The next day Lin was shipped home. He was alive, but in a coma. The field medic gave a prognosis that offered a best case scenario of Lin doomed to a lifetime in wheelchair. The worst case scenario was death. Of course, I knew that the true worst case scenario was the coma. Lin did not fear death. As the helicopter pulled up into the air, I turned knowing that I had failed Lin again.
Those thoughts, of my failures toward Lin, were the only thing I had when I stood in his Pagoda. I watched as Uncle Shui parted a screen and walked out toward me. I think I asked about Lin, but the words were incomprehensible through the sobs. As Uncle Shui caught my collapsing form, I recall being surprised at the small man’s iron like strength. The months that followed were filled with hard truths. Apparently Lin had made a partial recovery and left to return to China to visit some old family. I knew the words were filled with deception as Uncle Shui said them, but they had a friendly deception of family about them, so I let them lie. Eventually Uncle Shui returned to my training in martial arts. Only this time he added exercises in muscle training, conditioning, and stealth that I did not recognize. I did not see it then; he was training me for something specific.
Now, standing alongside a foul smelling pavement wall in the back alleys of San Francisco’s Chinatown, I understood that he had trained me to be capable of getting Lin back. Slowly listened at the edge of the wall, drinking in the sounds of the courtyard, I grew acclimated to the natural ambience. Once that was done, exactly as Uncle Shui taught me, I filtered out the noises until all that was left were the people. I could hear the breathing and movement of five different people. Three along the building near me, and another two moving separately further out.
Standing erect I straightened pulled off my mask, and smoothed out my clothes. I took a deep breath, and then briskly walked around the corner. A quick glance showed me that the two men were definitely sentries working a perimeter. Each carried a large automatic weapon, although I didn’t look long enough to identify what kind. Feeling a slight sigh of relief a smile actually rose to my face. I was actually glad that all five men were disposable.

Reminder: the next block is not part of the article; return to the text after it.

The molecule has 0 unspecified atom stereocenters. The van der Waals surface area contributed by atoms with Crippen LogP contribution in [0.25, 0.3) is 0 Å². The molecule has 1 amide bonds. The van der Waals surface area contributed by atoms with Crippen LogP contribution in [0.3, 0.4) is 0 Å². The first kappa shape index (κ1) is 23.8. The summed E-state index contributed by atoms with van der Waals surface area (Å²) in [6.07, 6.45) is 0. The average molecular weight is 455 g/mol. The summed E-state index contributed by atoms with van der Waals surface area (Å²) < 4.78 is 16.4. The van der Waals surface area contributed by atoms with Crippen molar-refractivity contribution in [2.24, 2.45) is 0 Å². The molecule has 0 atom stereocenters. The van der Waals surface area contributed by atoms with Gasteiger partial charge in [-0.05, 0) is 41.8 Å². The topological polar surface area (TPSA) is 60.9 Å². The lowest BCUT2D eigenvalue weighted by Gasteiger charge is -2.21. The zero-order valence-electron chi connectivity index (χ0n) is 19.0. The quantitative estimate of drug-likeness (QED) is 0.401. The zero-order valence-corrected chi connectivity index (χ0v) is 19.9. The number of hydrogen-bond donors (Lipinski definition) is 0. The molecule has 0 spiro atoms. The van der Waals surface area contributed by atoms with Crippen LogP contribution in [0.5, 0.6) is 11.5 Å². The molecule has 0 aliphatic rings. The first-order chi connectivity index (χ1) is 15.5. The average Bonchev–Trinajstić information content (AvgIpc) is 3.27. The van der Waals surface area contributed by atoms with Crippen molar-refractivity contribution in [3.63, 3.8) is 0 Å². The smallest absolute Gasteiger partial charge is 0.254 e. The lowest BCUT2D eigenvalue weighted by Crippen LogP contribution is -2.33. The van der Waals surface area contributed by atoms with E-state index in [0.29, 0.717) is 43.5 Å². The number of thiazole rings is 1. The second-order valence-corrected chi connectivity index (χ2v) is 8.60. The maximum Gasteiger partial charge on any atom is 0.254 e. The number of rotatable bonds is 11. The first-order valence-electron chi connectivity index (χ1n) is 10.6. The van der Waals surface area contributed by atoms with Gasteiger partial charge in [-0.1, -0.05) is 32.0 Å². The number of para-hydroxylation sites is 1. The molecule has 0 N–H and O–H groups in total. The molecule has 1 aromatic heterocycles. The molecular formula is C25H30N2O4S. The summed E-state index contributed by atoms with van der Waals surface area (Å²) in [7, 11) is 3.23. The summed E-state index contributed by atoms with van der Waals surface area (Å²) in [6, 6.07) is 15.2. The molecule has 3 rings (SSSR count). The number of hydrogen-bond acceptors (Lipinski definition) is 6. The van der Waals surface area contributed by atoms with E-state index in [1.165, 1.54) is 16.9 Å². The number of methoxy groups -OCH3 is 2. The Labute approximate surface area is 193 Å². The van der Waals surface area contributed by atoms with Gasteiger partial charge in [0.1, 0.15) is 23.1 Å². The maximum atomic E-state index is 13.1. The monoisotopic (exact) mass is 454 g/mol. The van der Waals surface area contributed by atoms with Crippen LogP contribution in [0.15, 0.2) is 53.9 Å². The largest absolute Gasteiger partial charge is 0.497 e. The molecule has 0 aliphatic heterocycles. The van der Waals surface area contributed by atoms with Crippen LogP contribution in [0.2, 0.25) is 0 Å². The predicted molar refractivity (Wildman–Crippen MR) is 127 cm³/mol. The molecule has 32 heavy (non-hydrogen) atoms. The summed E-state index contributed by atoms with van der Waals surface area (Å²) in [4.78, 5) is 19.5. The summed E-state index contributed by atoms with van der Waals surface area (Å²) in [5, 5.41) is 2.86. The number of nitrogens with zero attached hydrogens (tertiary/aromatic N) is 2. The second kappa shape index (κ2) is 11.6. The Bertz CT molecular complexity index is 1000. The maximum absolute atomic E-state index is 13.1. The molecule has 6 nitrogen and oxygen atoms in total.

I was within five feet of the three men before they even noticed me. My silent footfalls were obviously undetectable to their ignorant ears. One of the men caught sight of me over his companions shoulder and pointed in my direction. His two friends slowly turned, the one on the left fumbling with the cigarette in his mouth. Before the even had their guns raised on me, on fact before they even managed to finish mouthing words to me, I had my sword out. And two of them were dead on the ground. The remaining thug, the one who had first spotted me, turned to shout at the two sentries. I almost wished he had just tried to shoot me. It would have made the kill more adventurous. Before his body finished falling to the ground, I was entering the door they had been crowded in front of. I knew that the sentries would notice the bodies in seconds, but it didn’t seem to matter.
Inside there was a long hall with three doors on each side, plus a stairway at the end of the hall. I found myself considering the wisdom of capturing one of the sentries for information, when the second door on the left began to open. That was enough for me. When the Chinese thug had fully exited the door, I brought my sword down hard, slicing through his leg. He fell, screaming, grabbing at his new stump.
“I know you work for Jing Tu Chao,” I grabbed his face as I crouched in front of him so that he would pay attention to my Chinese. “Tell me of the deal he made with Lin Wei Zhong!”
The screaming began to subside and the large man tried to talk, but his gibberish was incomprehensible to me. The only message he conveyed that I was able to understand was the warning he gave me when his eyes, wide with panic, fluttered to the door behind me. I somersaulted off of one hand into the open room the thug had exited as bullets poured into spot I had just been standing. Clearly they were going to make things interesting.
* * *
As I walked away from the burning building I knew that I was going to have to find help translating many of the documents I had stolen. I was not sure where I would find that help, but I was encouraged that they might hold the key to where Lin had gone. I was adamant that I would not fail him a third time.